By Staff Writers

Maseru, Jan 7 (The Night’s Watch) –The results are in for the 2019 Junior Certificate (J.C.) examinations, and to say they are bad would be an understatement because they are actually the worst the country has seen in the last decade – from 2010 to 2019.

According to the statement from the Ministry of Education and Training, the overall pass rate for the 2019 exam was shockingly low at an abysmal 62.4 percent, while the failure rate was outrageously high at a staggering 37.6 percent.

This was the first time in the last 11 years (2009 – 2019) that the country saw a pass rate lower than 65.0 percent and a failure rate higher than 35.0 percent, a fact attributed to several causes, among them, year-long teachers’ strike and inadequate teaching and learning facilities.

In its desperate bid to break the teachers’ strike, the government in September last year invoked the no-work, no-policy, a move which was described as draconian by Members of Parliament, civil society, opposition parties and teachers’ unions.

The teachers’ grievances included, among others, amendment of education policy, performance contracts, payment of outstanding salaries and allowances, salary arrears on their performance-based contracts dating back to 2009.

Teachers also wanted salaries that are corresponding with their academic and professional qualifications. They wanted government to weed out ghost workers from the payroll and evaluate the career and salary structure.

But Deputy Minister of Education and Training Kotiti Liholo on Monday blamed the poor pass rates on Mathematics, Science and Sesotho – a home language.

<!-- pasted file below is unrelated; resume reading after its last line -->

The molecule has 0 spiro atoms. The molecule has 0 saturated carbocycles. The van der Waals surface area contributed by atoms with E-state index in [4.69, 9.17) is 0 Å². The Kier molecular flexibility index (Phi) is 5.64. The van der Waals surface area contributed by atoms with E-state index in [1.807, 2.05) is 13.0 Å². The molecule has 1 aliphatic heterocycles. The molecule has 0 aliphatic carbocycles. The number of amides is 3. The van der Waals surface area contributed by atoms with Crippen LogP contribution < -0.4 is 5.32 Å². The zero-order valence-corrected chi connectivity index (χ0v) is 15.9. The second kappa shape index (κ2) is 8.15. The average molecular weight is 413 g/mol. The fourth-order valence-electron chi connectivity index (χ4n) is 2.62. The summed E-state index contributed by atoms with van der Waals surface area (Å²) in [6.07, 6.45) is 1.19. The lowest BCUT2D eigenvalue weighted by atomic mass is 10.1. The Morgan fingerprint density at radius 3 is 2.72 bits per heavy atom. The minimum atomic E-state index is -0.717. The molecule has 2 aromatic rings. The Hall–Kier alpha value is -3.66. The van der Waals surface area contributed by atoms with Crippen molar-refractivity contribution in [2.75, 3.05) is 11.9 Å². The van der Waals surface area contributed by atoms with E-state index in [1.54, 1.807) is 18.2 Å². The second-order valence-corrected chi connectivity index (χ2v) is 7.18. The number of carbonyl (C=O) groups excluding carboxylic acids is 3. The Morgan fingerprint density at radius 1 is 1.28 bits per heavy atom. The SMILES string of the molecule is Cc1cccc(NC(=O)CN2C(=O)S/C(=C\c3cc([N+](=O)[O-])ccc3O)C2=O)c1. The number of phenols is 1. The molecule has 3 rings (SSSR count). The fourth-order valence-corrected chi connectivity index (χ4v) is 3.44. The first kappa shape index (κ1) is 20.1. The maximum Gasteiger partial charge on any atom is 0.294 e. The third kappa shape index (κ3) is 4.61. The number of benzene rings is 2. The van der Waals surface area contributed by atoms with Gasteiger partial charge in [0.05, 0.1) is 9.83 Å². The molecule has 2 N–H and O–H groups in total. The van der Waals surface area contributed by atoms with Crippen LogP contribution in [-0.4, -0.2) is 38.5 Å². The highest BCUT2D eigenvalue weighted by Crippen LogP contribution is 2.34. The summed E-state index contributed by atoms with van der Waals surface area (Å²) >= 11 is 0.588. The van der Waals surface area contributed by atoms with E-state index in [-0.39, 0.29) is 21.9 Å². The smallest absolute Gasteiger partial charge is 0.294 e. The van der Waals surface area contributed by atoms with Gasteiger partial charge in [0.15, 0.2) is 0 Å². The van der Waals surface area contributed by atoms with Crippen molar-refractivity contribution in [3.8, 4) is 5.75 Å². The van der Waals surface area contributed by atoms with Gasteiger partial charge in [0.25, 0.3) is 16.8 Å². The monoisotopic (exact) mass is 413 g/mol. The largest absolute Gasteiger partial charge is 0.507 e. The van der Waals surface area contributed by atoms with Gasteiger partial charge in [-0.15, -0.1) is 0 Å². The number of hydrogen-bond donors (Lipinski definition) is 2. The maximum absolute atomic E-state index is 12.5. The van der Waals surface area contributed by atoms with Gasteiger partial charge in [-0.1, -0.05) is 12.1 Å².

“Pass rate in these two subjects dropped by 18 percent. The learners struggled with questions regarding culture. In 2019, learners also showed little understanding of set books,” Liholo said.

He expressed disappointment that learners had performed poorly in Science, Technology, Engineering and Mathematics, subjects which he said were drivers of productivity and growth in a world where advanced knowledge is widespread.

“This is very worrying especially in the midst of 4th Industrial Revolution (4IR) – a centrepiece of modern education,” he said.

For the sake of comparison, let’s take a look at the results for the past few years from 2009.

Performance patterns over the period 2009-2019:

2009 71.1% 28.9%
2010 70.0% 30.0%
2011 69.3% 30.7%
2012 68.4% 31.6%
2013 71.1% 28.9%
2014 68.5% 31.5%
2015 68.4% 31.5%
2016 68.9% 31.1%
2017 69.5% 30.5%
2018 65.5% 34.5%
2019 62.4% 37.6%

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